By a News Reporter-Staff News Editor at Life Science Weekly — According to news reporting originating from Alexandria, Virginia, by NewsRx journalists, a patent by the inventor Hunsinger, Hans (Weingarten, DE), filed on March 8, 2007, was published online on July 1, 2014 (see also Forschungszentrum Karlsruhe GmbH).
The assignee for this patent, patent number 8765089, is Forschungszentrum Karlsruhe GmbH (Karlsruhe, DE).
Reporters obtained the following quote from the background information supplied by the inventors: “Combustion processes in which fuels containing sulphur, nitrogen and chlorine are burnt basically release sulphur dioxide, nitrogen oxides and hydrochloric acid as well as halogenated organic compounds. Due to their toxicity, these substances are often subject to national emission limits which have been laid down, for example, for the Federal Republic of Germany by the legislator in the 17.sup.th Federal Emissions Control Ordinance (17.sup.th BImSchV) for compounds from waste incineration plants.
“During the combustion in incineration plants of nitrogen-containing fuels, such as domestic refuse or various biomasses, such as stalk plants or crops, nitrogen oxides (NO.sub.x) are substantially produced from the nitrogen (N) bound in the fuel.
“In industrial firings, solid fuels are burnt in two stages. The solid fuel is burnt in a first stage by adding primary air. Primary air is generally added in a sub-stoichiometric manner. The incomplete burn-out resulting therefrom, which is to be attributed to a local lack of oxygen in the combustion bed, of the primarily formed smoke gases means that secondary air has to be added and mixed into the waste gas which is still of high calorific value, as a result of which an afterburning operation is initiated. In the process, very high temperature peaks result locally, NO or N.sub.2 being ultimately formed by complex reactions from the ammonia (NH.sub.3) and hydrogen cyanide (HCN) formed primarily from the fuel nitrogen during the waste gas burn-out. However, a thermal formation of nitrogen oxide (NO.sub.x formation) from atmospheric nitrogen is comparatively low due to the relatively low temperature level in these combustion plants.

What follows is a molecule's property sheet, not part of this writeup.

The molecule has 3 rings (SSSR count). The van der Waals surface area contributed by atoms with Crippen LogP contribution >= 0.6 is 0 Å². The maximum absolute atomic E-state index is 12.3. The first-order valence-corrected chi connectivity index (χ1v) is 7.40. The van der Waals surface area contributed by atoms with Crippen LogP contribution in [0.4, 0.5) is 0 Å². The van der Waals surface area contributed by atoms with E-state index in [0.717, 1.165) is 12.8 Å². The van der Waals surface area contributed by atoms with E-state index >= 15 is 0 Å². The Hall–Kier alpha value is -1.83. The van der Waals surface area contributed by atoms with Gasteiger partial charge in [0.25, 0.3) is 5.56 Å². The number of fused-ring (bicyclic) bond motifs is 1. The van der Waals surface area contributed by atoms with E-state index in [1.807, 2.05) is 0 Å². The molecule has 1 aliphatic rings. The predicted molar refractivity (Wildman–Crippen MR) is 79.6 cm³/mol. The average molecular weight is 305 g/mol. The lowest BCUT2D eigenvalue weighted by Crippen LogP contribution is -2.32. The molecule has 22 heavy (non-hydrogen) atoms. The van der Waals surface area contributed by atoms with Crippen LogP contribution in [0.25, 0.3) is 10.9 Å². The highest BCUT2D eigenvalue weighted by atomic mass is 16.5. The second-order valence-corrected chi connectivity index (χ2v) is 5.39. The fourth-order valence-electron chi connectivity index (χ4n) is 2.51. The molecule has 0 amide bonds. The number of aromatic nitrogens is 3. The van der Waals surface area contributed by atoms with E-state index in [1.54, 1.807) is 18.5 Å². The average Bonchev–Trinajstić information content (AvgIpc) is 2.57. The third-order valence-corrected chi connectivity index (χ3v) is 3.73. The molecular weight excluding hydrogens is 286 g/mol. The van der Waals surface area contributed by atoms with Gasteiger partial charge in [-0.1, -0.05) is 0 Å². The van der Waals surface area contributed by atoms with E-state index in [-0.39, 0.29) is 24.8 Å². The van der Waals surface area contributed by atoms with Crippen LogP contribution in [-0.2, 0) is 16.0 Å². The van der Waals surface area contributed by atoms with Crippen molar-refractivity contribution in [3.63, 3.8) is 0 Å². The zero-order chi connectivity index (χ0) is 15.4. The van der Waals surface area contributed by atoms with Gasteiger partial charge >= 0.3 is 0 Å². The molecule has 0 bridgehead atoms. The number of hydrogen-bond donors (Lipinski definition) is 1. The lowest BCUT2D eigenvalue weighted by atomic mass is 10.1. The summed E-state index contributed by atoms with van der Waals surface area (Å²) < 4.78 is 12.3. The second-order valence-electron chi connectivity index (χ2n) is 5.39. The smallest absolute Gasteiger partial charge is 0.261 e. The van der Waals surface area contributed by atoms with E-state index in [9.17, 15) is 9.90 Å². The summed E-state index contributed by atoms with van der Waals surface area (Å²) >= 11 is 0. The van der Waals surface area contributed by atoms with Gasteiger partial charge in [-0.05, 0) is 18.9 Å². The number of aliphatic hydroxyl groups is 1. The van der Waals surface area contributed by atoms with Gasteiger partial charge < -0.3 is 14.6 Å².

“In the so-called SNCR (selective non-catalytic reduction) process, ammonia (NH.sub.3) or other N-containing reducing agents, such as aqueous ammonia solutions or urea, are sprayed into the oxygen-containing waste gas downstream of the waste gas burn-out zone within a temperature range of 850 to 1050.degree. C. for the selective non-catalytic reduction of nitrogen oxides in the waste gas. Excessive temperatures result in the formation of NO (nitrogen monoxide), while temperatures which are too low increase the NH.sub.3 slip. An aqua ammonia (NH.sub.4OH) is generally used. During evaporation of this solution, ammonia (NH.sub.3) is released and NO is reduced into N.sub.2 at the previously mentioned temperature level. 4NH.sub.3+4NO+O.sub.2.fwdarw.4N.sub.2+6H.sub.2O (1)
“NH.sub.3 can also be used as a neutralising agent in SO.sub.2 scrubbers which are operated at neutral or slightly acidic pH. See P. Strasser, V. Futterer: Betriebserfahrungen mit der Rauchgasentschwefelungsanlage des Rheinhafen-Dampfkraftwerkes und des Gro.beta.kraftwerkes Mannheim; User report Abgasreinigung, special edition Staub Reinhaltung der Luft (1987) Book 10, pages 63-68. If an acid-operated first scrubber which generally operates at pH values <1 and in which HCl is separated practically quantitatively is connected upstream of the SO.sub.2 scrubber, then SO.sub.2 is selectively separated in the second washing stage connected downstream (SO.sub.2 scrubber) using NH.sub.3 at pH.ltoreq.7. See DE 197 31 062 C2. 2NH.sub.3+H.sub.2O+SO.sub.2.fwdarw.(NH.sub.4).sub.2SO.sub.3 (2)
“The ammonium sulphite which has formed ((NH.sub.4).sub.2SO.sub.3) is oxidised into ammonium sulphate ((NH.sub.4).sub.2SO.sub.4) with the oxygen contained in the waste gas or by additionally supplied oxidising air. (NH.sub.4).sub.2SO.sub.3+1/2O.sub.2.fwdarw.(NH.sub.4).sub.2SO.sub.4 (3)
“Halogenated organic compounds are, for example, polychlorinated dibenzo-p-dioxins and dibenzofurans (PCDD/F) which are formed in combustion processes, such as in refuse incineration, and are discharged with the waste gas. The formation of PCDD/F is basically caused when the carbon-containing and chloride-containing fly ash deposits on the boiler surfaces or during the dedusting operation in a temperature range of >200.degree. C. The formation maximum of PCDD/F is within a temperature range of from approximately 300 to 350.degree. C.